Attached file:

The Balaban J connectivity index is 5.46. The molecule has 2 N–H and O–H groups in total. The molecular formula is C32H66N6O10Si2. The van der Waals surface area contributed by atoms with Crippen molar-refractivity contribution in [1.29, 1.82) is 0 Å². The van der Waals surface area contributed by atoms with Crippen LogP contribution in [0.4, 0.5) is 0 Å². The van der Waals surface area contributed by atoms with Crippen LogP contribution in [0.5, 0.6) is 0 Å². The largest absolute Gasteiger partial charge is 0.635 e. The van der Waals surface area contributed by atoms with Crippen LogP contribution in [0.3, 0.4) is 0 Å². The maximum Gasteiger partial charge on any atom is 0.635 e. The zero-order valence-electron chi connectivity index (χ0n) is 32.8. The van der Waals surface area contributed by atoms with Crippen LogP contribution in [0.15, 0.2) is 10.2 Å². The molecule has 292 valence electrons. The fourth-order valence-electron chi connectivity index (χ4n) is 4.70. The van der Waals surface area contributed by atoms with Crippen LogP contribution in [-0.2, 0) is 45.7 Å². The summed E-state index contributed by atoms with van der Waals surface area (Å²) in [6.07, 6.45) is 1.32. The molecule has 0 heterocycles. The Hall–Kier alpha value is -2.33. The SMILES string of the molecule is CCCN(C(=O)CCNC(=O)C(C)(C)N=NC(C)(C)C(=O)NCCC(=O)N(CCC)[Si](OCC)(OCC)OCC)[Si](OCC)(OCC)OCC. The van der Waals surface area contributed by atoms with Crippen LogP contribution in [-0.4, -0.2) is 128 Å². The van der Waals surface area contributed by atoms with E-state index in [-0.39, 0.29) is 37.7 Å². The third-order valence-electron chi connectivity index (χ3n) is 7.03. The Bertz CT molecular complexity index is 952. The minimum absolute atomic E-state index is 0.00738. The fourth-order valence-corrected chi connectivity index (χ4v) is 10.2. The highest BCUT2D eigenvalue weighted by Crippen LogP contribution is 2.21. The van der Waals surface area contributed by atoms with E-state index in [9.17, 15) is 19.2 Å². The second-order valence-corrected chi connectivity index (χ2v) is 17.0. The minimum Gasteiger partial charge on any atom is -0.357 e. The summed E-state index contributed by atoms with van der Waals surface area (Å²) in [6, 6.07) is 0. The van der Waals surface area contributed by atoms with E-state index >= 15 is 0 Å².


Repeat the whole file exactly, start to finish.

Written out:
The Balaban J connectivity index is 5.46. The molecule has 2 N–H and O–H groups in total. The molecular formula is C32H66N6O10Si2. The van der Waals surface area contributed by atoms with Crippen molar-refractivity contribution in [1.29, 1.82) is 0 Å². The van der Waals surface area contributed by atoms with Crippen LogP contribution in [0.4, 0.5) is 0 Å². The van der Waals surface area contributed by atoms with Crippen LogP contribution in [0.5, 0.6) is 0 Å². The largest absolute Gasteiger partial charge is 0.635 e. The van der Waals surface area contributed by atoms with Crippen LogP contribution in [0.3, 0.4) is 0 Å². The maximum Gasteiger partial charge on any atom is 0.635 e. The zero-order valence-electron chi connectivity index (χ0n) is 32.8. The van der Waals surface area contributed by atoms with Crippen LogP contribution in [0.15, 0.2) is 10.2 Å². The molecule has 292 valence electrons. The fourth-order valence-electron chi connectivity index (χ4n) is 4.70. The van der Waals surface area contributed by atoms with Crippen LogP contribution in [-0.2, 0) is 45.7 Å². The summed E-state index contributed by atoms with van der Waals surface area (Å²) in [6.07, 6.45) is 1.32. The molecule has 0 heterocycles. The Hall–Kier alpha value is -2.33. The SMILES string of the molecule is CCCN(C(=O)CCNC(=O)C(C)(C)N=NC(C)(C)C(=O)NCCC(=O)N(CCC)[Si](OCC)(OCC)OCC)[Si](OCC)(OCC)OCC. The van der Waals surface area contributed by atoms with Crippen LogP contribution in [-0.4, -0.2) is 128 Å². The van der Waals surface area contributed by atoms with E-state index in [-0.39, 0.29) is 37.7 Å². The third-order valence-electron chi connectivity index (χ3n) is 7.03. The Bertz CT molecular complexity index is 952. The minimum absolute atomic E-state index is 0.00738. The fourth-order valence-corrected chi connectivity index (χ4v) is 10.2. The highest BCUT2D eigenvalue weighted by Crippen LogP contribution is 2.21. The van der Waals surface area contributed by atoms with E-state index in [9.17, 15) is 19.2 Å². The second-order valence-corrected chi connectivity index (χ2v) is 17.0. The minimum Gasteiger partial charge on any atom is -0.357 e. The summed E-state index contributed by atoms with van der Waals surface area (Å²) in [6, 6.07) is 0. The van der Waals surface area contributed by atoms with E-state index >= 15 is 0 Å².